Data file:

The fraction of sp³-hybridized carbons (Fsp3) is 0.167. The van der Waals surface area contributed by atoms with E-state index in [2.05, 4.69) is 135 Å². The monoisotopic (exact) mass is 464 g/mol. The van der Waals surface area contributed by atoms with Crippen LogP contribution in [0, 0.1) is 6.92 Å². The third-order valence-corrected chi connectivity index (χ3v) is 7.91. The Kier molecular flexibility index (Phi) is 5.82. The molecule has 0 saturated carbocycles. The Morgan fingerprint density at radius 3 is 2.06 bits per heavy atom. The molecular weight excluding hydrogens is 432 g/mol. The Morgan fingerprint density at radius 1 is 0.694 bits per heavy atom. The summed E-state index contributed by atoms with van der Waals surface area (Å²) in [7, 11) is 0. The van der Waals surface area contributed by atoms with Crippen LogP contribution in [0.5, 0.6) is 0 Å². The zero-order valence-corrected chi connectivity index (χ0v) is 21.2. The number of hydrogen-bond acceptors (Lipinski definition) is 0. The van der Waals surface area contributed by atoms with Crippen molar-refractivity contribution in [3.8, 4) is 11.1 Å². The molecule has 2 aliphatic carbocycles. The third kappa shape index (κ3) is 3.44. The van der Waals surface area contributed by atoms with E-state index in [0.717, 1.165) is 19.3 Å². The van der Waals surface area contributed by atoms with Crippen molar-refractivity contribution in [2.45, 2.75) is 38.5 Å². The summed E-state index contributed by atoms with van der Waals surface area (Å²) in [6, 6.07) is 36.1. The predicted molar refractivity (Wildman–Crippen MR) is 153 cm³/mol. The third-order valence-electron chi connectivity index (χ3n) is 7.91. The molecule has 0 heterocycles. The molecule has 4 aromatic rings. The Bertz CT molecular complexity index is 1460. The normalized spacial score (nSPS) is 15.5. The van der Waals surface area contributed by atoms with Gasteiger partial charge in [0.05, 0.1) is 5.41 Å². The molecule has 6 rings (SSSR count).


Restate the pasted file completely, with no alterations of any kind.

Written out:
The fraction of sp³-hybridized carbons (Fsp3) is 0.167. The van der Waals surface area contributed by atoms with E-state index in [2.05, 4.69) is 135 Å². The monoisotopic (exact) mass is 464 g/mol. The van der Waals surface area contributed by atoms with Crippen LogP contribution in [0, 0.1) is 6.92 Å². The third-order valence-corrected chi connectivity index (χ3v) is 7.91. The Kier molecular flexibility index (Phi) is 5.82. The molecule has 0 saturated carbocycles. The Morgan fingerprint density at radius 3 is 2.06 bits per heavy atom. The molecular weight excluding hydrogens is 432 g/mol. The Morgan fingerprint density at radius 1 is 0.694 bits per heavy atom. The summed E-state index contributed by atoms with van der Waals surface area (Å²) in [7, 11) is 0. The van der Waals surface area contributed by atoms with Crippen LogP contribution in [0.5, 0.6) is 0 Å². The zero-order valence-corrected chi connectivity index (χ0v) is 21.2. The number of hydrogen-bond acceptors (Lipinski definition) is 0. The van der Waals surface area contributed by atoms with Crippen molar-refractivity contribution in [3.8, 4) is 11.1 Å². The molecule has 2 aliphatic carbocycles. The third kappa shape index (κ3) is 3.44. The van der Waals surface area contributed by atoms with E-state index in [0.717, 1.165) is 19.3 Å². The van der Waals surface area contributed by atoms with Crippen molar-refractivity contribution in [2.45, 2.75) is 38.5 Å². The summed E-state index contributed by atoms with van der Waals surface area (Å²) in [6, 6.07) is 36.1. The predicted molar refractivity (Wildman–Crippen MR) is 153 cm³/mol. The third-order valence-electron chi connectivity index (χ3n) is 7.91. The molecule has 0 heterocycles. The molecule has 4 aromatic rings. The Bertz CT molecular complexity index is 1460. The normalized spacial score (nSPS) is 15.5. The van der Waals surface area contributed by atoms with Gasteiger partial charge in [0.05, 0.1) is 5.41 Å². The molecule has 6 rings (SSSR count).